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In July, federal Finance Minister Jim Flaherty announced a controversial plan to overhaul the regime that lets consumers seek compensation from an outside arbitrator when they believe they’ve been wronged.

CHRIS WATTIE/REUTERS

Jim Flaherty, normally a critic when it comes to Europe's handling of its troubled economy, says political leaders there are starting to turn things around.

Speaking with reporters on a conference call from meetings of G7 finance ministers and the International Monetary Fund in Tokyo, Japan, Canada's finance minister said Europe has made some positive steps in recent months.

Echoing the upbeat tone of some of his counterparts – including U.S. Treasury Secretary Tim Geithner – Mr. Flaherty said the outlook for Europe has improved.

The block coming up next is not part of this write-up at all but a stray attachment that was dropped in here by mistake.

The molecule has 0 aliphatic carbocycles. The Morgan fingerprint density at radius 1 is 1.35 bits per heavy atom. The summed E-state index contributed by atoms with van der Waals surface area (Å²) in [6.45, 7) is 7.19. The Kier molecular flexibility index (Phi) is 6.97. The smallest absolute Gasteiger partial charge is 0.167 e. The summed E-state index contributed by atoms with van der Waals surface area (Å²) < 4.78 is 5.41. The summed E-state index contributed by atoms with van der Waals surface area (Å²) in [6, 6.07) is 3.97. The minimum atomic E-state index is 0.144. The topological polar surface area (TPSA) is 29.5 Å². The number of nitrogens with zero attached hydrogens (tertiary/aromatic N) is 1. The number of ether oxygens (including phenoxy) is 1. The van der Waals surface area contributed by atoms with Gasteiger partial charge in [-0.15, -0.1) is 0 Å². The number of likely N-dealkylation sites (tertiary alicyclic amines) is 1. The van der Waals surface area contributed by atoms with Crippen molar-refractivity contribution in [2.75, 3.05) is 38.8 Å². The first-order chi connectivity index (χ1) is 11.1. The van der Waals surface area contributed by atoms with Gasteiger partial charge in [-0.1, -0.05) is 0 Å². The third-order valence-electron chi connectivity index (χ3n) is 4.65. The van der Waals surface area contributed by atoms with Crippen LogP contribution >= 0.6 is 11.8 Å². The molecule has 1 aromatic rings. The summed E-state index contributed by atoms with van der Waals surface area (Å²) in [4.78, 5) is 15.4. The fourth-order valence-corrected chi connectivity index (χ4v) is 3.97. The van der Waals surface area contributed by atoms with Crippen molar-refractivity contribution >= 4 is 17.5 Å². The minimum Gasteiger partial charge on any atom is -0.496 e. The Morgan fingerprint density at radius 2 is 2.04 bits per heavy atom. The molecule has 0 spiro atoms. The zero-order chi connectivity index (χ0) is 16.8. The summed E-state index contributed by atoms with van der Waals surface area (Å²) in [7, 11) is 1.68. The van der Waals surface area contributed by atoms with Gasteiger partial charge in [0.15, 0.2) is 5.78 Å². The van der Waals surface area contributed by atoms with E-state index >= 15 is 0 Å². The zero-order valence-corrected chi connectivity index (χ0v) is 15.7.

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"The situation in Europe is better today than it was a year ago," said Mr. Flaherty.

The minister said there is still more to be done. Recent talk from the IMF of providing more leeway in terms of deficit targets for Europe's hardest-hit members is an option that "is certainly worth considering," he said.

Reports out of Tokyo suggest the IMF's willingness to give more time to highly-indebted European states to repair their finances is not sitting well with Germany, which remains Europe's top lender and biggest fiscal hawk.

Finance ministers are meeting in Tokyo at a time when the IMF recently downgraded its expectations for growth in most of the world's major economies.

"We're all concerned with the fact that the world economy has slowed," said Mr. Flaherty.

Mr. Flaherty also commented on the U.S. economy, where there is growing concern over the possibility of a "fiscal cliff" of automatic tax hikes and spending cuts that could be triggered shortly after the November presidential election should Democrats and Republicans fail to craft a clear plan for tackling the deficit.

"The U.S. needs to take steps to get its fiscal house in order," said Mr. Flaherty.

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